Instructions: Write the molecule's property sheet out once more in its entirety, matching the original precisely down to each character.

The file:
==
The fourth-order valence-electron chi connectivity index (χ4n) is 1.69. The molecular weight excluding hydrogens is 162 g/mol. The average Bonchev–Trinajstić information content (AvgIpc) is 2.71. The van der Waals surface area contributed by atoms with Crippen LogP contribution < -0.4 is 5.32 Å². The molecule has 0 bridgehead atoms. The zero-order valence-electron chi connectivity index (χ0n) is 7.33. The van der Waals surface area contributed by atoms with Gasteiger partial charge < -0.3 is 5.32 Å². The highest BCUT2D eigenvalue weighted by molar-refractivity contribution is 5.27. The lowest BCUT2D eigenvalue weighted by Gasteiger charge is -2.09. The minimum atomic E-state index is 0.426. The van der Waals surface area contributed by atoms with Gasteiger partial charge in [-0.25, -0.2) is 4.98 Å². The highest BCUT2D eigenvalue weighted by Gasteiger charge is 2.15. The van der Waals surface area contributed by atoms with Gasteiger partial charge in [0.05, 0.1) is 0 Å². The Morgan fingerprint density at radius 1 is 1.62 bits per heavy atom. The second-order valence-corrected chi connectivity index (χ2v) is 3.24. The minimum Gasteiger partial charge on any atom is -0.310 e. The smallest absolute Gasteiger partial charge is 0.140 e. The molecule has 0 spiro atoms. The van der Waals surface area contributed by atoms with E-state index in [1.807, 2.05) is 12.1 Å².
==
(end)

The fourth-order valence-electron chi connectivity index (χ4n) is 1.69. The molecular weight excluding hydrogens is 162 g/mol. The average Bonchev–Trinajstić information content (AvgIpc) is 2.71. The van der Waals surface area contributed by atoms with Crippen LogP contribution < -0.4 is 5.32 Å². The molecule has 0 bridgehead atoms. The zero-order valence-electron chi connectivity index (χ0n) is 7.33. The van der Waals surface area contributed by atoms with Gasteiger partial charge < -0.3 is 5.32 Å². The highest BCUT2D eigenvalue weighted by molar-refractivity contribution is 5.27. The lowest BCUT2D eigenvalue weighted by Gasteiger charge is -2.09. The minimum atomic E-state index is 0.426. The van der Waals surface area contributed by atoms with Gasteiger partial charge in [-0.25, -0.2) is 4.98 Å². The highest BCUT2D eigenvalue weighted by Gasteiger charge is 2.15. The van der Waals surface area contributed by atoms with Gasteiger partial charge in [0.05, 0.1) is 0 Å². The Morgan fingerprint density at radius 1 is 1.62 bits per heavy atom. The second-order valence-corrected chi connectivity index (χ2v) is 3.24. The minimum Gasteiger partial charge on any atom is -0.310 e. The smallest absolute Gasteiger partial charge is 0.140 e. The molecule has 0 spiro atoms. The van der Waals surface area contributed by atoms with E-state index in [1.807, 2.05) is 12.1 Å².